Lists of Books.—These lists consist of the names of books selected from the catalogues of different publishers for their suitability to particular classes of readers. Nine such lists have now been issued ; the first was a list marked (C), of books suitable for libraries in elementary schools, with a second part (D), for the more advanced classes. For now that the education department recommends the establishment of such libraries, and takes them into account in awarding the mark of merit to the school, it seemed important to furnish lists of books that could be recommended for such libraries in Catholic schools. The next lists were (K), prize books for colleges, and (L), for convent schools, for it seemed deplorable that the large sums of money that are spent in this way should be laid out in books taken by chance or as the interest of the bookseller might direct, and not rather books such as we should really desire the pupils to make a study of. Two more lists (E and F), were next got out, the first for parochial libraries, and the second for more general and advanced readers. A short list (H) was printed of the best books of spiritual reading, with a supplement (G) of books of religious ‘instruction. But this last, at the suggestion of a high authority, has been expanded into a list of books of doctrine and controversy on the subjects of the day. This list is intended to answer, as far as may be, the questions so often asked as to what book is the best to explain particular doctrines and difficulties, to answer particular questions on religion, or to lend to people in particular states of mind or stages of advance towards faith and submission to the Church. The last list just published (M) requires a little special notice, as it differs from all the others in consisting, not of books selected and recommended as good books, but of books that may he read. People, it was urged, do not now buy the books they read, but hire them. If you wish, it was said, to direct their reading, you must look over the lists of books in the subscription libraries and tell them which they may read, and you must remember that if you attempt to restrain their reading too much about the subjects of the day, because these are dangerous, the most weak and least virtuous will only seek to emancipate themselves from a control which leaves them, as they think, behind the rest of the world. This was the argument, and the Society thought that at all events it would be doing a good work in forming a list selected from the subscription libraries of books which were the most safe and the least objectionable, while of course there are a large number of these books which are not only unexceptionable, but excellent.

Advantages.—The question is sometimes put to us, What advantage do we get by going to St. Anselm’s Society for books? Do you give a greater reduction than we can get elsewhere ? The answer is that we do not want to oppose or undersell the trade, but help to encourage it by making known the best works of all publishers. Nor could we undersell booksellers if we would, for the reduction made on cash sales is already as large as can be borne. While, therefore, St. Anselm’s Society invites readers to come to it for knowledge and choice of books, it does not ask that other booksellers should be left, and all orders should be sent to itself. Yet while it makes no profession—as at the time of its first establishment— of reducing the price of books below that of the trade, yet it is quite ready to reduce it as much, and in fact it makes a reduction of 25 per cent. all round, including those hooks which are dealt with exceptionally by the trade. Any one may take one of St. Anselm’s lists of selected books and tick off those he desires to have, and may send the list and a cheque for three-fourths of the whole sum to which the marked prices amount, and the Manager will send him the books, carriage free. There are publishers who will do as much with regard to their own books ; but St. Anselm’s Society will do this about the books of other publishers—about all good books—taking upon itself all the incidental expenses that may be the result of so doing. So far as this, then, the Society does offer some special advantages to those who order parcels of selected books.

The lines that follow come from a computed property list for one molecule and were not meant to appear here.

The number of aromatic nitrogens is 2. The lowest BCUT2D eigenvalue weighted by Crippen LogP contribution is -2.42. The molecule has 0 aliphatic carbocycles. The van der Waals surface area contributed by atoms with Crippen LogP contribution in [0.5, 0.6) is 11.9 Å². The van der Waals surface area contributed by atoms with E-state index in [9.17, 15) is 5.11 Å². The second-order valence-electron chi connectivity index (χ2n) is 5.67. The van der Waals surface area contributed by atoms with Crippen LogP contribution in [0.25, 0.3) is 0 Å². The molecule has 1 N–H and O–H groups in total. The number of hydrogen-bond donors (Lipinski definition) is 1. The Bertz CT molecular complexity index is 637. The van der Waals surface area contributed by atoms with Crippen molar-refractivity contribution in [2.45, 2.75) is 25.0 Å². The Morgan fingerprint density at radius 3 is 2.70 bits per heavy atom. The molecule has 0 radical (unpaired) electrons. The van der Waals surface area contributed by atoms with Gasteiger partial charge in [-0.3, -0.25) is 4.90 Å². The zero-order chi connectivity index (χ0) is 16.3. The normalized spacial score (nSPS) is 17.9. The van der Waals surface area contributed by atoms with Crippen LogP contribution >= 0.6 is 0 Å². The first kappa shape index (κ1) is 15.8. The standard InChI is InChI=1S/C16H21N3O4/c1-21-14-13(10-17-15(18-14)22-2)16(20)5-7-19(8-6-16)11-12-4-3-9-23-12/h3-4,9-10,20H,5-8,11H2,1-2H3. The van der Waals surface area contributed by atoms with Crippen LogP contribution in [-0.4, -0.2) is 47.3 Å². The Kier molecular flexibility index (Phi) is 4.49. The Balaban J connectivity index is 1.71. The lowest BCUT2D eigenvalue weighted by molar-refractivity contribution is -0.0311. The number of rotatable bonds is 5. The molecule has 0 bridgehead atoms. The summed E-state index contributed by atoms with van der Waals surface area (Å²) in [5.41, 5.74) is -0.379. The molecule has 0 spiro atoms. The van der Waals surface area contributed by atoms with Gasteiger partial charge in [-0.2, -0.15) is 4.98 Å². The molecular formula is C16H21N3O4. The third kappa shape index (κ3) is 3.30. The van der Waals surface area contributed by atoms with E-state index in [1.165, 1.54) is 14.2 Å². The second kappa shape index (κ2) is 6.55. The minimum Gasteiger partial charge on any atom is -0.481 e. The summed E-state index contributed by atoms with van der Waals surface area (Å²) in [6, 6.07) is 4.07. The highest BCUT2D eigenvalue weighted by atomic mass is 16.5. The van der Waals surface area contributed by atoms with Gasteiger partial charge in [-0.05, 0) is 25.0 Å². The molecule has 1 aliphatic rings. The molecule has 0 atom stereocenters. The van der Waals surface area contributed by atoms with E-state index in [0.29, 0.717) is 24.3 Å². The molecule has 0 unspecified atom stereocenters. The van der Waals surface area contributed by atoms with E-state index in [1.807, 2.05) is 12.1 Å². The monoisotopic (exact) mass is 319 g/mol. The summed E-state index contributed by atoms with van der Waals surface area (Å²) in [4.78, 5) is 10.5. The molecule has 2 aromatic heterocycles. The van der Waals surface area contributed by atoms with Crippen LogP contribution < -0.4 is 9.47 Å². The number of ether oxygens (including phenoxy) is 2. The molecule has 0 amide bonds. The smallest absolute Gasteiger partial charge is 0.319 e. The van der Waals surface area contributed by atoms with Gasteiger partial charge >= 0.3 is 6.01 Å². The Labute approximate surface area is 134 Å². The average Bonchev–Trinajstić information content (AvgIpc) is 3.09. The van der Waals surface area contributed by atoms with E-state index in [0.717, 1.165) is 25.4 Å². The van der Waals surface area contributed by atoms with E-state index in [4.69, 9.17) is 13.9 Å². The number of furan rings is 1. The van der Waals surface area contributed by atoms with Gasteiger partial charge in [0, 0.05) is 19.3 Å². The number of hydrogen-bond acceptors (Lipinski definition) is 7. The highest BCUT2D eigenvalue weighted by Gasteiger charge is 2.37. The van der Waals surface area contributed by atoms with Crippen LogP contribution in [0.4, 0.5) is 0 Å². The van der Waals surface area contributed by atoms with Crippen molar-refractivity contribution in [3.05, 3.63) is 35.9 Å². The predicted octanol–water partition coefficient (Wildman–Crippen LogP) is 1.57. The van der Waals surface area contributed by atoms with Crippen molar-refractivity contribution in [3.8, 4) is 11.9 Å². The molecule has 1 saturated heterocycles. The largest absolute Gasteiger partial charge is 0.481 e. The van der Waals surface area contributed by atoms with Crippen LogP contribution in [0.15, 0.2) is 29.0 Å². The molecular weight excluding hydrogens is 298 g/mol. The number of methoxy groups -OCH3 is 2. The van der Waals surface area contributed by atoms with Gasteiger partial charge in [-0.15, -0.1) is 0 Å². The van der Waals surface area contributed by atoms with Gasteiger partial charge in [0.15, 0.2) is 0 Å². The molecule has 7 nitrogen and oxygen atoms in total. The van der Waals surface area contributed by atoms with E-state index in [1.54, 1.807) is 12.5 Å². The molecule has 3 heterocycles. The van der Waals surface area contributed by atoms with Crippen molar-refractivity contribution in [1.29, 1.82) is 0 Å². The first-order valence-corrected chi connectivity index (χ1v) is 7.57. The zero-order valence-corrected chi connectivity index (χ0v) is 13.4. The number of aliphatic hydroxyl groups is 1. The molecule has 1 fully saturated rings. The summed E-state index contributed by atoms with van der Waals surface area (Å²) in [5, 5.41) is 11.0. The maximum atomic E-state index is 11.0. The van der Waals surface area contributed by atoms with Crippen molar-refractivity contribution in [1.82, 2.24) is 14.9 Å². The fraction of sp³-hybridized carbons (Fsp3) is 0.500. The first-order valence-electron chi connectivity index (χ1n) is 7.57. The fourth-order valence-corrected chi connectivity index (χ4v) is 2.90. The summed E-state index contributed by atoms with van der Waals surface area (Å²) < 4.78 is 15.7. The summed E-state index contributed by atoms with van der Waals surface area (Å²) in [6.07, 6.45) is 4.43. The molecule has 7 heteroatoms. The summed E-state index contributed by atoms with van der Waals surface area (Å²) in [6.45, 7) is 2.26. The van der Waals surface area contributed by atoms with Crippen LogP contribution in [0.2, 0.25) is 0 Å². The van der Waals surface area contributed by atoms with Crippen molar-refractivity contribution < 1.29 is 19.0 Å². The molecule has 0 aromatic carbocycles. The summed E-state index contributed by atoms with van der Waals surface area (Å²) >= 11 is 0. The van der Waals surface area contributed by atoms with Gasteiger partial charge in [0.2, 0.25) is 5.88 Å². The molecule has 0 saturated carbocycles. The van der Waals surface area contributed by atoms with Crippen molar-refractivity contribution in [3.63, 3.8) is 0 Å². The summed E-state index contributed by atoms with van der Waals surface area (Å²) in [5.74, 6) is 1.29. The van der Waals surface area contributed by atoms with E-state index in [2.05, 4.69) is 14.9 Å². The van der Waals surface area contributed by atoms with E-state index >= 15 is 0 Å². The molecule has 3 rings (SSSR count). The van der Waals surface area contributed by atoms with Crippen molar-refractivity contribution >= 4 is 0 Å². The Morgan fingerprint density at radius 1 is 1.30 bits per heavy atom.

Reprinting and Publishing,.—Lastly, the Society is ready to under-take the publication of books. There are not a few very good works which are out of print and cannot be obtained, and there are books indifferently translated and edited of which new editions are much wanted. The Society will readily enter into terms for reprinting such books, or publishing new works, so long as they are of a kind that falls within its scope, And as its great aim and end is not to make money, but to encourage and spread good books, it can afford perhaps more than others to be ” sweetly reasonable “ in dealing with editors and authors.

Officers and Associates.—Since the re-establishment of the Society it has had the misfortune to lose its President, Lord Petre. The members of the Society have reason to cherish his memory, of one who always endeavoured to attend its meetings, and showed great interest in its work, which he did his best to promote. The Council at their last meeting in January elected Lord Herries to fill his place, which he has kindly consented to do. At the same time the Council elected as permanent members of i is body a number of distinguished literary men, in order that it may have the benefit of their guidance, as well as their support, in any important questions of their. policy or work. The Council also elected eight members to manage the ordinary business of the Society, half of whom are to retire each year by rotation and their places to be filled up by election. Besides the permanent Council of authors, the Society has been able to obtain a valuable addition to its influence and working power in its Associates. When it began its fresh start a certain number of ladies, who felt the great importance of its work, engaged to give it their help, and united in an Association for Promoting the Reading of Good Books in Mission and School Libraries and Charitable Institutions. The Society now numbers forty of such associates, and is grateful to them for the valuable assistance they have given, especially in the selection of books. It has no better hope of success in its work than through the co-operation of these ladies, who will use their personal influence in their own localities to prevail on those about them to feed on good and wholesome literature, instead of what is poisonous.